The Types Of Chiefs And Their Roles
Loosely defined, a chief is an individual who, by virtue of appointment or ancestry carry out designated duties in accordance with the traditions and customs of a community. In Idumuje-Ugboko, the chiefs are regarded as the representative of the people. They act as the eyes and the ears of the Obi and the medium of his extended authority at the grassroots level. The Obi appoints the chiefs, and most often, must follow laid-down customs.
There are precisely two forms of chieftaincy systems in Idumuje-Ugboko:
- The Palace chiefs
- The Onotu chiefs
The Palace Chiefs
The palace chiefs whose roles revolve around the palace are usually the permanent ‘fixtures’ at the palace. The number of these chiefs are indeterminate. They are appointed at the discretion of the Obi.
Their primary roles are to:
- Settle trivial disputes e.g. slander
- Intervene in financial disputes
- Resolve issues of adultery
- Adjudicate on minor disputes
The palace chiefs are appointed from the four villages. The constitution of the palace chiefs and the villages they come from is set out below.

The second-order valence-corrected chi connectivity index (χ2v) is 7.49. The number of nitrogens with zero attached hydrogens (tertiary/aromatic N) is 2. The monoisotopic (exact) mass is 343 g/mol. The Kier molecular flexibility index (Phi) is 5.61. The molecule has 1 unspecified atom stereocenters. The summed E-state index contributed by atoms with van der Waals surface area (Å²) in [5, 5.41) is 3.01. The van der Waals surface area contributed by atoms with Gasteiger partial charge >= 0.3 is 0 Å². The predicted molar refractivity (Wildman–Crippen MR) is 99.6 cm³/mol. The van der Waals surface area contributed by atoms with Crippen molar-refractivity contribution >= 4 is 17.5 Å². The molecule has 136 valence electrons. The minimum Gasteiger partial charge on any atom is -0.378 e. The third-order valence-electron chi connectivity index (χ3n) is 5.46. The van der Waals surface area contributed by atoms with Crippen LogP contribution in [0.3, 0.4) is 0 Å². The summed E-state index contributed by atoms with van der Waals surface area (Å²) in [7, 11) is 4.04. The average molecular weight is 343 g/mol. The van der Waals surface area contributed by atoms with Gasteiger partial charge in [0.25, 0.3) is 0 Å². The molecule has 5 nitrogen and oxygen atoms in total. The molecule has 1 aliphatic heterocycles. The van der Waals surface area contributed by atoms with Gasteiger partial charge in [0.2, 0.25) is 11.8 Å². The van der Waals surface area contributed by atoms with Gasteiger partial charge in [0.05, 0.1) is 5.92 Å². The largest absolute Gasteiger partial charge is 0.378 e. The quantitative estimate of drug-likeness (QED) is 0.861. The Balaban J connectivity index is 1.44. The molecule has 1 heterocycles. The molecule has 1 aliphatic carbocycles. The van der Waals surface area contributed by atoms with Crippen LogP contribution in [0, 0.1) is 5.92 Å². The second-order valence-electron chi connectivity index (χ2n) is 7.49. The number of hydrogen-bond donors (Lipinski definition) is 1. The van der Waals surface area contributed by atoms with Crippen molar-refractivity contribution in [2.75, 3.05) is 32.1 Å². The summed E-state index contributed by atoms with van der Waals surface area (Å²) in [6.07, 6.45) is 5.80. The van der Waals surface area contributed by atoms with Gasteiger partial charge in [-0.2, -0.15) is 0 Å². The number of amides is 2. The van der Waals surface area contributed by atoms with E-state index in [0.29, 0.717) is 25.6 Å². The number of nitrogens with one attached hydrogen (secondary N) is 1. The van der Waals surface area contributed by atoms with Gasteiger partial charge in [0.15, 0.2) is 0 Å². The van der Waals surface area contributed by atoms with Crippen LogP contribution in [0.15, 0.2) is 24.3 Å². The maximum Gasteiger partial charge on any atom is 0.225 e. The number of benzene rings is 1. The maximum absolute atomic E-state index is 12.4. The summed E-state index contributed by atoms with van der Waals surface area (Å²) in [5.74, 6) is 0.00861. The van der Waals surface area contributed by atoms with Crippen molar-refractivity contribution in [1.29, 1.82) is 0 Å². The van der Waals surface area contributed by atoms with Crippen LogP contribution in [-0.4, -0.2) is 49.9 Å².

The Onotu Chiefs
The Onotu chiefs are the bastions of traditionalism. They are regarded as the warriors of the community. The Iyase or Prime Minister heads this group. He is closely followed and supported by the Odogwu. Other designations within the Onotu chiefs are the Isama, the Ozar, and the Uwolo. A recent realignment within the palace chiefs necessitated the promotion of the following palace chiefs to the Onotu chiefs – the Ozoma, the Esogba, the Usuma, the Ogwude and the Obaseki.
The Onotu chiefs have sweeping powers. These far-reaching powers include, but are not limited to:
- Arbitrating on land matters
- Intervening in situations that threaten life and/or property
- Overseeing changes to designated access route across farm tracks, streets or intra-town roads
The Onotu chiefs and the corresponding villages they come from are shown below.
HRH Chukwunonso Nwoko IV
The Obi Of Idumuje-Ugboko